You know that feeling when you just need a waterfall in your life?

We know it! Essentially, waterfalls are the ultimate reward for a hike and luckily, you don’t have to travel too far to get your fix. There are a bunch of waterfalls near Portland thanks to the Columbia River Gorge.

Now if you only knew which were amazing and actually open… We have you covered!

Hikes to Waterfalls Near Portland—That Are Actually OPEN!


Why “actually open?”

Why would a waterfall not be available and open the public? Well, unfortunately, 2017 was a rough year for the Columbia River Gorge. A teenager lit a firecracker during a fire ban and before anyone could blink an eye over 50,000 acres went up in flames.

Many of the area’s waterfalls, hikes, and vista were closed. Till this day, there isn’t word on when some of the areas will reopen. As of now, there are some trails open, and we will keep a close eye as more become available for public use again.

For now, we have some great waterfalls near Portland for you to hike to get out of the city and get outdoors…

Multnomah Falls

Distance: 2 miles

Type of hike: Out and back

Difficulty: Moderate

Best Hiked: March through November

Let’s get the obvious one out of the way, right? Not to knock Multnomah or anything, she’s a beaut! But this will be the busiest Portland waterfall you’ll find on the list.

Its popularity is no doubt because of it’s proximity to the road and being a waterfall near Portland—It’s visited by Portland visitors and locals alike. While the actual hike is 2 miles long, should you not want to hike up and over the bridge, you could just see it from the base below, a mere few feet from the parking lot.

Those that are in a rush can still get a glimpse with a simple “hike” from the parking lot and not much more.

It’s majestic, no doubt gorgeous, and certainly worth the visit but there are plenty more waterfalls near Portland that aren’t so swamped with people to see.

If you want to see Multnomah and a bunch of other waterfalls in one big hike, there’s that option too! I’ll discuss that soon…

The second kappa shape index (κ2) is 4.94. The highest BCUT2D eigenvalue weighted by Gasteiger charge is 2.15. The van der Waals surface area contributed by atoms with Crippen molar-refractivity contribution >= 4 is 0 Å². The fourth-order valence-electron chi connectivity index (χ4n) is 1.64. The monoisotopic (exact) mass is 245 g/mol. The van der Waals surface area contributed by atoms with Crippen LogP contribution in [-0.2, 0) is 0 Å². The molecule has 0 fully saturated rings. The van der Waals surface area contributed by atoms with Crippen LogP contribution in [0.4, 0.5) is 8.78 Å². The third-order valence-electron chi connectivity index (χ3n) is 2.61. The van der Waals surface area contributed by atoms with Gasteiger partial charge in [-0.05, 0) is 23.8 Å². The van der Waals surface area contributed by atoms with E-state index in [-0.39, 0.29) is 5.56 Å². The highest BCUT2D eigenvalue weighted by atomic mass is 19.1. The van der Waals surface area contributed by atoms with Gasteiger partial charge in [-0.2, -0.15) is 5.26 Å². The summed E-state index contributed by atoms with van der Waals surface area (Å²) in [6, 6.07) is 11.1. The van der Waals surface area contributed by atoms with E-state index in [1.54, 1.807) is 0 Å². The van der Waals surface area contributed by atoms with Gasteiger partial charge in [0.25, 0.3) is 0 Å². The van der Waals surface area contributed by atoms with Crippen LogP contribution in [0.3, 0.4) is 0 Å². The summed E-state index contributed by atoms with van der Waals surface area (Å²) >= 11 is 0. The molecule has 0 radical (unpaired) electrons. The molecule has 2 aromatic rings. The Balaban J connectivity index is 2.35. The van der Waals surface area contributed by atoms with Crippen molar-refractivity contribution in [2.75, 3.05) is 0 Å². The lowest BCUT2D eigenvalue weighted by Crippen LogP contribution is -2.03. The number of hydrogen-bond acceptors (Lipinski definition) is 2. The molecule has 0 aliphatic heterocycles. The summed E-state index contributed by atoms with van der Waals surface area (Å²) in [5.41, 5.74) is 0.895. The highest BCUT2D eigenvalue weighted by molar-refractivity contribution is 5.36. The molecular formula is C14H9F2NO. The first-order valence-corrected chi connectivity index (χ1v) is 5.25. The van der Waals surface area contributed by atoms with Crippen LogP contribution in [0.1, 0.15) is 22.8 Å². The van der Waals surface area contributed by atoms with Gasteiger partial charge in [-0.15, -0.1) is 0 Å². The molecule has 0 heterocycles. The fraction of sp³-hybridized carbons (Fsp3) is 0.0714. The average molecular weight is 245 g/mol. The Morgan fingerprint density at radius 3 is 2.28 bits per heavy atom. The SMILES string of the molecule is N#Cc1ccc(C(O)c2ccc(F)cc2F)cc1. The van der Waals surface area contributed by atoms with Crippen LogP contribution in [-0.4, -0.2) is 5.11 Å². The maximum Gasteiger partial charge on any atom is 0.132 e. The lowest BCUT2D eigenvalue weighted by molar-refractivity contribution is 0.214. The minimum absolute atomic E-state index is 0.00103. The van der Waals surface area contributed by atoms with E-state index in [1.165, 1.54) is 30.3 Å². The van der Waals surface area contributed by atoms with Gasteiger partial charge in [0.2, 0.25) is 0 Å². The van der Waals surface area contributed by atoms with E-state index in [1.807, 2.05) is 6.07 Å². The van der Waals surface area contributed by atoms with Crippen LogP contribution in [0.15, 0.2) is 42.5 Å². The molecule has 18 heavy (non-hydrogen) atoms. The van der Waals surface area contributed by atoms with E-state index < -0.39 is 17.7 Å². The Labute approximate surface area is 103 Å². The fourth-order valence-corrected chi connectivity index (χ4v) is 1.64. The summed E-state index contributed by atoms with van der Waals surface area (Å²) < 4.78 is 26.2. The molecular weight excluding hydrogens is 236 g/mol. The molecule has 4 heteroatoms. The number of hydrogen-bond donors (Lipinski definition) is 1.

Dry Creek Falls

Distance: 4.4 miles

Type of hike: Out and back

Difficulty: Easy

Best Hiked: All year

Plunging over 70 feet off a basalt cliffside in a secluded amphitheater is a secret waterfall that is so easily skipped. Consider yourself in the know because not too many people make it out to this waterfall beside it being along the Columbia River Gorge.

The parking area is a bit more like you’re parking in someone’s backyard off their gravel trail but soon after, you’re trekking up gradually to the ambient sounds of Dry Creek Falls in the distance.

Dry Creek Falls in it's entire splendor

Dry Creek Falls

Along your way, you’ll likely see plenty of remnants of the 2017 fire that ripped through here, but luckily the trail is now open and safe for trekkers wanting to visit waterfalls near Portland.

The waterfall is a single drop fall and flows down a creek and eventually into the Columbia River Gorge. Don’t let the name fool you! It’s not dry, but it may not be gushing during the dry season, so try to hit this one after a bit of rain.

Latourell Falls (Lower & Upper)

Distance: 2 miles

Type of hike: Loop

Difficulty: Moderate

Best Hiked: April through October

Plunging to the basalt rocks below is quite a waterfall. Latourell Falls freefalls over 200ft from Latourell Creek creating an impressive single-dive waterfall. Being that it’s the closest of the waterfalls near Portland in the Columbia River Gorge, it’s a popular one to visit.